Smoothing Out Backscatter with Adobe Lightroom's New Texture Tool

Smoothing Out Backscatter with Adobe Lightroom's New Texture Tool

It has been some time since Adobe last released a new control to Lightroom, and as such, I was very keen to try out their latest addition — the “Texture” slider. Since a good majority of my work is underwater, I was of course interested in what value it could add to underwater images. As I have quickly learned, this new feature is a great tool for underwater photographers — particularly those who struggle with backscatter in their images. 

Even if you are just starting out in underwater photography, you have no doubt heard the term backscatter. Perhaps, you aren’t an underwater photographer, but have seen little particulates in underwater images. Well, these super annoying bits of who knows what float around in the water column (seemingly in slow motion), patiently waiting for your strobes or the sun to illuminate them.

Of course, we can usually avoid backscatter with a proper lighting set-up, or worst-case in post; but sometimes it can be really difficult to eliminate all of the backscatter and/or it may just take more time than you are willing to spend in post. Too often these images end up in the bin, perhaps rightfully so, but what if there were another way?

Enter, the Texture slider.

Originally titled the “Smoothing” slider, the Texture slider was created by Adobe’s Max Wendt. According to Wendt, Adobe Lightroom users were looking for a quick alternative to Photoshop in order to smooth skin in portraits. Yet, somewhere along the teams journey the “Smoothing” control’s name and purpose evolved into “Texture.” Wendt admitted curiosity got the better of the them. They were interested to know what would happen if they moved the slider the opposite way. And just like that we got Texture.

texture tool, backscatter, lightroom, adobe, joanna lentini

Notice the backscatter on the upper right part of the image.

I do believe "texture" is a more appropriate title. Wendt explained that a lot of users have compared a positive Texture to “somewhere between positive Clarity and Sharpening,” while a negative Texture is similar to Noise Reduction. Regardless of how you explain it, Texture is its own thing, and can definitely be used with the other controls.

While I have enjoyed using the slider to add more depth to parts of my images, I’ve also begun to experiment with the left side of the slider, or should I say, the smooth end. At first I only adjusted the slider for the entire image, but later started isolating parts of the images with the brush tool—specifically the water column.  Based on the fact that the slider is geared towards the mid-frequency parts of an image, I was surprised to find that a low frequency part of an image such as a water column would react so well to the slider.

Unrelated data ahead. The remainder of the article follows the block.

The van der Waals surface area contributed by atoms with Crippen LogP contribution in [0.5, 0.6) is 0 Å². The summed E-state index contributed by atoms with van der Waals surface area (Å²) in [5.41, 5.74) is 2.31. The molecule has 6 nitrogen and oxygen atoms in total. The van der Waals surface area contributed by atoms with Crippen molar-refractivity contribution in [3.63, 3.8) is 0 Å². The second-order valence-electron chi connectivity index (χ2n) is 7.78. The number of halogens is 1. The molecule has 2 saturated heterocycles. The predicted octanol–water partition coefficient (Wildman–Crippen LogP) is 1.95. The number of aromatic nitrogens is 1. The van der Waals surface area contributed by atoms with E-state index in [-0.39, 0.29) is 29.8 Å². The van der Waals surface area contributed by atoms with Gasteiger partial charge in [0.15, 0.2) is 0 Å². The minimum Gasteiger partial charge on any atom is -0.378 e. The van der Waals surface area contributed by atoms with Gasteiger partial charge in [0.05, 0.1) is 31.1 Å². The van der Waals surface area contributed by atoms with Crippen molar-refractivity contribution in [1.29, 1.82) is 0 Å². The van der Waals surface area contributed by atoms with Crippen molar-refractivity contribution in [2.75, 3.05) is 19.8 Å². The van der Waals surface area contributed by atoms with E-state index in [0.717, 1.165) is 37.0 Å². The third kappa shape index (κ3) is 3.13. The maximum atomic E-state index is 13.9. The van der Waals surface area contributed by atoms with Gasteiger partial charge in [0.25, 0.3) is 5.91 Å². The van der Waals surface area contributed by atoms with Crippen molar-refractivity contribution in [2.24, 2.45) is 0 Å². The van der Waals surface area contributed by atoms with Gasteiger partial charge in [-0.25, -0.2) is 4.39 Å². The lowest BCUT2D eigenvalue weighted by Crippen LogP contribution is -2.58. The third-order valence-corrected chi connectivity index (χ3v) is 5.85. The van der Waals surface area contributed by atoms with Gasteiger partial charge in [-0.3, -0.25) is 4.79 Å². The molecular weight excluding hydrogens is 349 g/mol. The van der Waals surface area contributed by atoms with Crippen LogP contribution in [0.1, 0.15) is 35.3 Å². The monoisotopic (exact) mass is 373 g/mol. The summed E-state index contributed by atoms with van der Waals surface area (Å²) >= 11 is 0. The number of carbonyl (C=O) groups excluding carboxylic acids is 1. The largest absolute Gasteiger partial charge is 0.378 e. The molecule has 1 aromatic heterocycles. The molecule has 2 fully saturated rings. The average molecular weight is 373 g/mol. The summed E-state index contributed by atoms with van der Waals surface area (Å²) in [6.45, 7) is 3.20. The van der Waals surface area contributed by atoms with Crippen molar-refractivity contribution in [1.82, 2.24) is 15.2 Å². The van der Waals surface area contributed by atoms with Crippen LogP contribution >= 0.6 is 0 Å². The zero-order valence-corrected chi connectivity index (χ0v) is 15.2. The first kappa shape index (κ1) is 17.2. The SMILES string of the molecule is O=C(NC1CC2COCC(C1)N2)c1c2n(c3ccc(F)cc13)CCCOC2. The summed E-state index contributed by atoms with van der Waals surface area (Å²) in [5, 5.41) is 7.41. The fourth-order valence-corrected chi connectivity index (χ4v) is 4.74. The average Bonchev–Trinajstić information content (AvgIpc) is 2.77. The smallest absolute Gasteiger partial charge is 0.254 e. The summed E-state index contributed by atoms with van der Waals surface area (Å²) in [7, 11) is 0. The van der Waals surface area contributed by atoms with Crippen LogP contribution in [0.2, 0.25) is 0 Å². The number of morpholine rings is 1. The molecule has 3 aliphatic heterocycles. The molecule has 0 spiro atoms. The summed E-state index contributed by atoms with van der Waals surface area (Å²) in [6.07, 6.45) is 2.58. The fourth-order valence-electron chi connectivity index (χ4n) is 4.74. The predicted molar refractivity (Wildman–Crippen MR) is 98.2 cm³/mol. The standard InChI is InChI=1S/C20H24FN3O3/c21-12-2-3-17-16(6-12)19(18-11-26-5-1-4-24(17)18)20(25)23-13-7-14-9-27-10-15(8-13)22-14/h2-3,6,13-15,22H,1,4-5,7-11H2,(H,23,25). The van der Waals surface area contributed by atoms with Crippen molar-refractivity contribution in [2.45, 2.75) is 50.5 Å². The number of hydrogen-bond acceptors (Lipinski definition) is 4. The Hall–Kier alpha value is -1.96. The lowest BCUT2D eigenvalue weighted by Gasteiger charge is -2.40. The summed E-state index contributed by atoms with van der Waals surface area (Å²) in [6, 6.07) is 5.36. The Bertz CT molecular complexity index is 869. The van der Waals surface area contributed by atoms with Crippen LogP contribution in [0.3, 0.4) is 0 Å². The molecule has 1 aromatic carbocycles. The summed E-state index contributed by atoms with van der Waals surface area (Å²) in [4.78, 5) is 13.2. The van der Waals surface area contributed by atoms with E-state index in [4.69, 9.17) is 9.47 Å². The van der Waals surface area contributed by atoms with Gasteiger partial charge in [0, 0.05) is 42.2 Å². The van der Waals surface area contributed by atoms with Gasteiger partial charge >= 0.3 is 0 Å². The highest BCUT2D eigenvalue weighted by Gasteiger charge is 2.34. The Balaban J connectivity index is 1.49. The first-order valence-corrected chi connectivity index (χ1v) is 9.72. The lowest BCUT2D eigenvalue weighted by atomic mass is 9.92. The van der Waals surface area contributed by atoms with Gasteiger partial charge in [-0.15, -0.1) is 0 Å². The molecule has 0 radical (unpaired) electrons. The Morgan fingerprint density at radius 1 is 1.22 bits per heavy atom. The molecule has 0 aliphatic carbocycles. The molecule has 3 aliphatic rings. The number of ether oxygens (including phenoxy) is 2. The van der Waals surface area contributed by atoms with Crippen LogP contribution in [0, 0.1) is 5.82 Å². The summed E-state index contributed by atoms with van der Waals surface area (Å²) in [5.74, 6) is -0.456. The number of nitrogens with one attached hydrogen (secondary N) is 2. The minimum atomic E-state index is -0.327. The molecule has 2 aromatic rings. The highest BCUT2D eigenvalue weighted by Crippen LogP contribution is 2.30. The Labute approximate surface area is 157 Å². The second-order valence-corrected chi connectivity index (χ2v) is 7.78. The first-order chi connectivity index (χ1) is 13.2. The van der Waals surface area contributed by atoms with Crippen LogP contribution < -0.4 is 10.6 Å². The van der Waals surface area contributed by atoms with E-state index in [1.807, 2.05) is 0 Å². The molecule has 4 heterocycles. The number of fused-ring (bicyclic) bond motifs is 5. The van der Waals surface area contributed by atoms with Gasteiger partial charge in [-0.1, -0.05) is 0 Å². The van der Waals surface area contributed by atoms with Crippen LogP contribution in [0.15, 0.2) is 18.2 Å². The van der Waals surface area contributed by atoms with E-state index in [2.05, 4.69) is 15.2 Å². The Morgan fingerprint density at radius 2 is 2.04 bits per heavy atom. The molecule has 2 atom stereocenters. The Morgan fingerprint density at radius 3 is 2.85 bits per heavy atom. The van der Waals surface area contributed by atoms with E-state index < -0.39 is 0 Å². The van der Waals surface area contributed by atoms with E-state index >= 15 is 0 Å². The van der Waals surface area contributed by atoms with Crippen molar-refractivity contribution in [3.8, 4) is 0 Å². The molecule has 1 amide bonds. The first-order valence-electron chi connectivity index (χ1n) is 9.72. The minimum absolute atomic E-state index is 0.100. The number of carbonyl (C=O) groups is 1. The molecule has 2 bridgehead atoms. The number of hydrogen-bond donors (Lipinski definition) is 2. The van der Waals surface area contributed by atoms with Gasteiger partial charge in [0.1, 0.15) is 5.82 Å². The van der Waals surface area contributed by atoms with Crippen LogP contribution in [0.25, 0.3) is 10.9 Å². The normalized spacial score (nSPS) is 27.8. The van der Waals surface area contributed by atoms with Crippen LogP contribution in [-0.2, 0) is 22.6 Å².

lightroom, texture tool, joanna lentini

I've highlighted the area I want to focus on with the adjustment brush

With the water column highlighted, I moved the slider towards the left reducing the texture and smoothing part of the image. It works quite well with smaller particles in the water column, but the bigger pieces tend to need a bit more help. Depending on how much backscatter you have present in an image, this can ultimately mean a lot less screen time for the user. Obviously moving the slider to the positive end of the spectrum will accentuate backscatter, so best avoided if you have a lot of it present. It’s important to point out the texture slider can be used with the graduated and radial filters as well.

adobe, lightroom, joanna lentini, backscatter

With the adjustment brush selection made, I reduced the texture slider, all the way to the left—smoothing out most of the backscatter. Note the other adjustments, which also helped. While larger pieces of backscatter are still present, the clean up work has been greatly reduced.

adobe, lightroom, joanna lentini, backscatter

Before local adjustments

adobe, lightroom, joanna lentini, backscatter

After local adjustments have been made

As the tool is brand new, I’ve only experimented with a handful of images at this early stage, but all of the results are quite promising. So, if you are having issues with cleaning up backscatter in your images, give the texture slider a go, and don’t forget you can add a bit more smoothness to your local adjustments by adding some global texture adjustments as well.

adobe, lightroom, joanna lentini, backscatter

Cleaning up the remaining backscatter in Photoshop proved to be a lot less labor intensive.

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5 Comments

It’s especially good for getting rid of the textured appearance the water can take on after using a dust and scratches filter. I love this new tool!

Gary Eyring's picture

I shoot on top of the water and the Texture slider is a great help to selectively manage reflections and add depth and flow to the water. I use the slider in both directions, often within the same shot.

I have used the texture (moved left) to achieve something like the orton effect, which is quite pleasing.

Steve Molder's picture

Planning to do a couple dives in Cuba next week. Can't wait to test this out myself afterwards!

Chris Cameron's picture

I'm finding the right end of the slider useful for separating spray from the background